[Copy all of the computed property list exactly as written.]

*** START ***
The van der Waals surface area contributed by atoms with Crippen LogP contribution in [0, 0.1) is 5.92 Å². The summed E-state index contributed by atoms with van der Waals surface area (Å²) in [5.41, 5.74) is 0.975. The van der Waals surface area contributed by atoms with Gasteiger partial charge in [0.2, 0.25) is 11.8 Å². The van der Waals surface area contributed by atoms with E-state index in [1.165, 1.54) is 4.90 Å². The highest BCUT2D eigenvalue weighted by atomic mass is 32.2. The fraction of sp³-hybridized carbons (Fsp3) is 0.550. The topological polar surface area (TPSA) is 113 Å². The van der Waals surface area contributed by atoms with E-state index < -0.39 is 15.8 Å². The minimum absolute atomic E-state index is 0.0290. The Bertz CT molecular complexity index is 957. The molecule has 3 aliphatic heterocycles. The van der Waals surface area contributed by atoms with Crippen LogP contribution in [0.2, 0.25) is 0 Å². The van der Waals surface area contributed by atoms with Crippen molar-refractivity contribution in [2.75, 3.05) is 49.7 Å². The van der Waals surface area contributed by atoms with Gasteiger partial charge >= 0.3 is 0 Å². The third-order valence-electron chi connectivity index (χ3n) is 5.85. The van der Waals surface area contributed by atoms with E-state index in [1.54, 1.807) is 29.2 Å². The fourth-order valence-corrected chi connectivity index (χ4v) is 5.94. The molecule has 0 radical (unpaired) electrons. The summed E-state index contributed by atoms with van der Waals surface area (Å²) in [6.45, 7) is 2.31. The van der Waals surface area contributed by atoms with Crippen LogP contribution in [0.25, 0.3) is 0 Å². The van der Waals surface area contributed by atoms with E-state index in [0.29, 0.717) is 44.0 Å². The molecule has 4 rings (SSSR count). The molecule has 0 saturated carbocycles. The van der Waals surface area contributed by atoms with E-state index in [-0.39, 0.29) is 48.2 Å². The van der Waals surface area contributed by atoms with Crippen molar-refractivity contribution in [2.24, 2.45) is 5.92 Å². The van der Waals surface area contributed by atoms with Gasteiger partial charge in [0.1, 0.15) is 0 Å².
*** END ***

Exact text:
The van der Waals surface area contributed by atoms with Crippen LogP contribution in [0, 0.1) is 5.92 Å². The summed E-state index contributed by atoms with van der Waals surface area (Å²) in [5.41, 5.74) is 0.975. The van der Waals surface area contributed by atoms with Gasteiger partial charge in [0.2, 0.25) is 11.8 Å². The van der Waals surface area contributed by atoms with E-state index in [1.165, 1.54) is 4.90 Å². The highest BCUT2D eigenvalue weighted by atomic mass is 32.2. The fraction of sp³-hybridized carbons (Fsp3) is 0.550. The topological polar surface area (TPSA) is 113 Å². The van der Waals surface area contributed by atoms with E-state index < -0.39 is 15.8 Å². The minimum absolute atomic E-state index is 0.0290. The Bertz CT molecular complexity index is 957. The molecule has 3 aliphatic heterocycles. The van der Waals surface area contributed by atoms with Crippen LogP contribution in [0.2, 0.25) is 0 Å². The van der Waals surface area contributed by atoms with Crippen molar-refractivity contribution in [2.75, 3.05) is 49.7 Å². The van der Waals surface area contributed by atoms with Gasteiger partial charge >= 0.3 is 0 Å². The third-order valence-electron chi connectivity index (χ3n) is 5.85. The van der Waals surface area contributed by atoms with E-state index in [1.54, 1.807) is 29.2 Å². The fourth-order valence-corrected chi connectivity index (χ4v) is 5.94. The molecule has 0 radical (unpaired) electrons. The summed E-state index contributed by atoms with van der Waals surface area (Å²) in [6.45, 7) is 2.31. The van der Waals surface area contributed by atoms with Crippen LogP contribution in [0.25, 0.3) is 0 Å². The van der Waals surface area contributed by atoms with E-state index in [0.29, 0.717) is 44.0 Å². The molecule has 4 rings (SSSR count). The molecule has 0 saturated carbocycles. The van der Waals surface area contributed by atoms with E-state index in [-0.39, 0.29) is 48.2 Å². The van der Waals surface area contributed by atoms with Crippen molar-refractivity contribution in [2.24, 2.45) is 5.92 Å². The van der Waals surface area contributed by atoms with Gasteiger partial charge in [0.1, 0.15) is 0 Å².